• Making sure, and totally guaranteeing the appropriate of Tamil people to commemorate war victims, which includes fallen LTTE combatants, who, soon after all, happened to be disgruntled citizens of Sri Lanka
  • A transparent national mechanism to examine wartime disappearances, deaths and acts of violence

Social reform instead of political reform?

The most advisable technique for a future government to adopt is to take a social reform strategy, which focuses not on the Tamil polity, but on reforms ensuring social justice for Tamil folks. Creating a national program of action to address the above-talked about and associated troubles, with the participation of a broad variety of civil society activists, victims’ assistance groups, religious leaders, academics and researchers, advocates of reconciliation and human rights activists is an absolute national priority. It is also a step with a lesser danger of a Sinhala nationalist backlash.

Instead of such a programme that focuses on people and society, the next government could repeat the past error of focusing exclusively on political reform, in a dance to Delhi’s existing tune. If this path is pursued, previous precedents indicate the inevitability of a political crisis. A programme of this nature is bound to strengthen the Sinhala nationalist lobby, which could mobilise around Mahinda Rajapaksa. It would be a birthday present to Bodu Bala Sena, Ravana Balaya and all other Sinhala nationalist entities.

The JVP: a strategic reaction is completely regular

Provided the absence of public assistance to a UNP-led internationally influenced project for political reform involving the TNA, its connotations of getting a concoction of pro-Western politicians and the of western-funded NGOs, the JVP, a national-level political movement that stands for ethno-national harmony inside a united Sri Lankan state, can not be anticipated to endorse such a reform drive. The JVP cannot be blamed for a choice of this nature, as the fundamental priority of any political movement is that of making sure its important support base and enhancing its electability.

Requesting the electorate to not to vote for the JVP, due to the probability that the JVP will oppose political reforms – a favourite pastime of pro-UNP media – is puerile at greatest. Let’s contemplate, for example, the (unlikely) hypothesis that the JVP does not carry out effectively at the basic election and is not represented in parliament. Even in the JVP’s absence from the legislature, a Sinhala nationalist backlash against Delhi-Ranil Wickremesinghe-TNA political reforms is inevitable. That backlash, if past examples are something to go by, will take place within the legislature as nicely as on the streets, spearheaded not by the JVP, but by an assortment of Sinhala nationalist hardliners who have MR to rally around.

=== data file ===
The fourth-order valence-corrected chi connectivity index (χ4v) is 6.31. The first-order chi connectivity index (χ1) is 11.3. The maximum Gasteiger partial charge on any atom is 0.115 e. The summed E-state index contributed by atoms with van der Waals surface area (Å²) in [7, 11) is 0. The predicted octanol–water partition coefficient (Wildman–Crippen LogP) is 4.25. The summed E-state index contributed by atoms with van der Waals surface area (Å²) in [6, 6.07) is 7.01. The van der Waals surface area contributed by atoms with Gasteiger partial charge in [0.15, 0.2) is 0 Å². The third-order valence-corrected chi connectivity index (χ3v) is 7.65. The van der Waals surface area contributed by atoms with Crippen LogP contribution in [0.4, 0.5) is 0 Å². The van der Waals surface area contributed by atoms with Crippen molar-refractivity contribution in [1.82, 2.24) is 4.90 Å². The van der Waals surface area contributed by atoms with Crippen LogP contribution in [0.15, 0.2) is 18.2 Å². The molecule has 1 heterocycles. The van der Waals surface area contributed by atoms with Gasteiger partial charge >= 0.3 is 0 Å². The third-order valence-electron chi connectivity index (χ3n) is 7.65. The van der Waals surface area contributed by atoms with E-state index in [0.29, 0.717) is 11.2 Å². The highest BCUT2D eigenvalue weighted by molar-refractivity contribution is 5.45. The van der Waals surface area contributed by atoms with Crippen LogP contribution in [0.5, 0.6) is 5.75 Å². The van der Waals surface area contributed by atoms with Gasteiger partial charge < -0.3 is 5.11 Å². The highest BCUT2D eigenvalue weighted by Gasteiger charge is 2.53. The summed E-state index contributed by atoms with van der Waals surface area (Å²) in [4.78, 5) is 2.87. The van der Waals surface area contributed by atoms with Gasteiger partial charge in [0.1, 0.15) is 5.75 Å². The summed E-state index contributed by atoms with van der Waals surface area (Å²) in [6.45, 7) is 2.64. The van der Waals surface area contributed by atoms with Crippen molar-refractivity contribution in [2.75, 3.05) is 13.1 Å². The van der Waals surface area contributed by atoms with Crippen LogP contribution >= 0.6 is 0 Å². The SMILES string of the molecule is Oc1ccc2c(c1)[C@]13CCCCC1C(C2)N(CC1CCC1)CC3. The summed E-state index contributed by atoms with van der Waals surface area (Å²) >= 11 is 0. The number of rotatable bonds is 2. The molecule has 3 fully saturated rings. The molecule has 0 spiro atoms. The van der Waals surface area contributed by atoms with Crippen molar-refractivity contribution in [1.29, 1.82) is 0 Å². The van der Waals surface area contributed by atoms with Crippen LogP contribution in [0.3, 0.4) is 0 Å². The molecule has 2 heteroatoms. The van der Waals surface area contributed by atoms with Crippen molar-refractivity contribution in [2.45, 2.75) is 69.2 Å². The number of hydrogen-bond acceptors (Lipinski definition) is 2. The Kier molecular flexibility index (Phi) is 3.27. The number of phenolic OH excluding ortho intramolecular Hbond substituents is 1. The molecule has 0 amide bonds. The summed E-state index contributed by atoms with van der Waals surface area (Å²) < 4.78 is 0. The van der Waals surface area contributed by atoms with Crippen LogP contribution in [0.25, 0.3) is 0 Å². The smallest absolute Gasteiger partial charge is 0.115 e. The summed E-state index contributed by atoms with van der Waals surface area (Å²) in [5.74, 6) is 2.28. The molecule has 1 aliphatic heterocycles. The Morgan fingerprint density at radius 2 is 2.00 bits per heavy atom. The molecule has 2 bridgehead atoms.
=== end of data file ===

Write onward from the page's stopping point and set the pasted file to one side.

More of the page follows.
The advisable course of action?

It is in the UNP’s ideal interests to bring this problem up with its Indian and Western allies, and reach an understanding on the substantive political dangers of pursuing the path of satisfying the demands of constitutional Tamil nationalism, represented mostly by the TNA. Beyond a set of cosmetic political reforms that it can marketplace in the North, the TNA harbours no interest in the day-to-day problems affecting the Tamil folks and specially the class and caste dimensions of such difficulties. The West is engulfed by the perception that the TNA is the main Tamil political entity, commanding the biggest support base. The TNA wins elections with relative ease in the North due to a fundamental cause: there exists no viable and credible option to the TNA in the predominantly Tamil electoral districts of northern Sri Lanka. It will be in the very best interests of a future UNP government (and certainly its Indian and Western backers) to proceed on a social reform agenda, and also take concerted methods to open a lot more space for political participation, and assist build option political voices that challenge the TNA’s electoral monopoly.

The present-day TNA is all but a Vellalar gentlemen’s’ Club, an unwelcome space for these from other castes and for rehabilitated ex-LTTE combatants, and for the most vulnerable segments of society. In this context, it is an absolute necessity in terms of basic democratic politics to aid create credible, totally democratic, non-violent and inclusive political alternatives to the TNA in northern Sri Lanka. A procedure of that nature would also give a valuable basis to launch a conversation on topics such as devolution of powers and institution creating. International observers want to take adequate stock of this reality.

Delhi, Washington D.C. et al: set your priorities straight!

Unless Delhi and the West wishes a future return of the Rajapaksa regime, it is in their very best interests to assistance a social justice-based reform agenda in northern Sri Lanka, which also involves an effort to strengthen democratic politics, diversifying political representation and enhancing inclusivity. Instead, adumbrating a commitment to practically non-feasible and politically risky political reform is verified hara-kiri and a enjoy letter to hardline Sinhala nationalism. As the pro-UNP media does, singling out a political party striving to emerge as a decisive force in national politics fit to be the official opposition and/or to assume governmental workplace, amounts to all but petty fear-mongering and a increasing fear of the JVP’s recognition.